How do birth control pills work?
Originally Published: December 31, 1969 - Last Updated / Reviewed On: April 18, 2014
How do birth control pills work?
Birth control pills prevent pregnancy through several mechanisms, mainly by stopping ovulation. If no egg is released, there is nothing to be fertilized by sperm, and the woman cannot get pregnant. Most birth control pills contain synthetic forms of two female hormones: estrogen and progestin. These synthetic hormones stabilize a woman's natural hormone levels, and prevent estrogen from peaking mid-cycle. Without the estrogen bump, the pituitary gland does not release other hormones that normally cause the ovaries to release mature eggs.
Specifically, synthetic estrogen in the pill works to:
- Stop the pituitary gland from producing follicle stimulating hormone (FSH) and luteinizing hormone (LH) in order to prevent ovulation.
- Support the uterine lining (endometrium) to prevent breakthrough bleeding mid-cycle.
Meanwhile, synthetic progestin works to:
- Stop the pituitary gland from producing LH in order to prevent egg release.
- Make the uterine lining inhospitable to a fertilized egg.
- Partially limit the sperm's ability to fertilize the egg.
- Thicken the cervical mucus to hinder sperm movement (although this effect may not be key to preventing pregnancy).
There are two kinds of hormonal birth control pills: (1) the combination pill which contains estrogen and progestin and (2) the progestin-only pill (known as the minipill). Combo pills are significantly more effective than progestin-only pills and have the added benefit of less breakthrough bleeding. However, some women cannot tolerate estrogen and prefer the progestin-only pill. Both types of pills are available in several different brands, each of which have slightly different blends of hormones.
These two kinds of hormonal birth control are available in other forms besides pills. The combination formula is also available as a patch and a vaginal ring. The progestin-only formula is also available in intramuscular shots (Depo-Provera), an implant (Implanon), and in intrauterine devices (the Mirena IUD).
Some women may prefer these other forms of hormonal birth control because they can be taken less often (and consequently are easier to remember). While birth control pills must be taken everyday, the patch is only applied once per week, the vaginal ring only once per month, and the intramuscular shot only once every 3 months. An IUD is inserted into the uterus and can prevent pregnancy for five years or more. In the US, hormonal birth control pills and devices are only available by prescription. Women may want to ask a gynecologist or women's health care provider for information about different kinds of birth control, including which methods would be best for them personally. Students at Columbia can make an appointment at Medical Services (Morningside) or the Student Health Service (CUMC).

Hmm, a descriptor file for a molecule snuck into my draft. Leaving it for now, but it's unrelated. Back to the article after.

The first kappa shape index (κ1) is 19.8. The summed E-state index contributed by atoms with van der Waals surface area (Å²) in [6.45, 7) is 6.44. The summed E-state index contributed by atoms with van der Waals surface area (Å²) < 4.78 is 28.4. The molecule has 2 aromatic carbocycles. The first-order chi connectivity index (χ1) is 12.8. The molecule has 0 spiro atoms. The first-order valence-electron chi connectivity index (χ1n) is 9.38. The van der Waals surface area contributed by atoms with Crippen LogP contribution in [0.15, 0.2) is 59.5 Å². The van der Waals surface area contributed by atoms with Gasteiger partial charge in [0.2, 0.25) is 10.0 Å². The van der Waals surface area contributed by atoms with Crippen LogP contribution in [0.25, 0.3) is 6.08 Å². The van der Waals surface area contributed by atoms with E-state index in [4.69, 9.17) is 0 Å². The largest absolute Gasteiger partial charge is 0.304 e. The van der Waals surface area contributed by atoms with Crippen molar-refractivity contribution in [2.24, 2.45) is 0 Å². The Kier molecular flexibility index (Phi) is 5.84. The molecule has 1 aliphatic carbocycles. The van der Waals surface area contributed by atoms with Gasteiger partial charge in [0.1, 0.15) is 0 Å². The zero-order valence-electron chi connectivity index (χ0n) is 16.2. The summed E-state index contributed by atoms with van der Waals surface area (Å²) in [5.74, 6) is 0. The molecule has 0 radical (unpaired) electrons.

If you choose birth control pills (which are sometimes the cheapest form of birth control), it is very important to take the pills at the same time everyday. This creates a more stable level of hormones in your body. When you forget your pill (or take it three to four hours late or more), this causes a dip in your body's levels of the birth control hormones. If you forget your pill one day, you may need to take two pills the next day, which will cause a spike in your body's levels of the birth control hormones. To maximize protection against pregnancy and to minimize side effects, pick a time you are likely to remember (maybe first thing in the morning or right before bed) and take your pill this same time everyday.
Finally, birth control pills traditionally come in packs of 21 or 28 pills. Both types of packs contain 21 active pills. The 7 extra pills in the 28-pill pack are placebo pills which are there to remind you to continue taking one pill everyday and to remind you when to begin the next pack. Whether you take placebo pills or simply wait 7 days to start the next pack, the 7-day break from hormones triggers monthly bleeding that mimics a woman's menstrual period. Women are still protected from pregnancy during this time as long as they have taken all the active pills consistently and correctly. For more details, take a look at Why do I menstruate while on birth control? in Go Ask Alice! archive for Sexual Health.
Newer brands of birth control pills have been approved by the Food and Drug Administration (like Seasonale) which allow women to have their "period" fewer times per year. Seasonale packs come with 84 active pills followed by a placebo week so the woman bleeds only 4 times per year. For more info, check out Delaying your period through oral contraceptives in the Go Ask Alice! Sexual & Reproductive Health archive. If you're interested in using hormonal birth control, speak with your health care provider about which method would suit you best.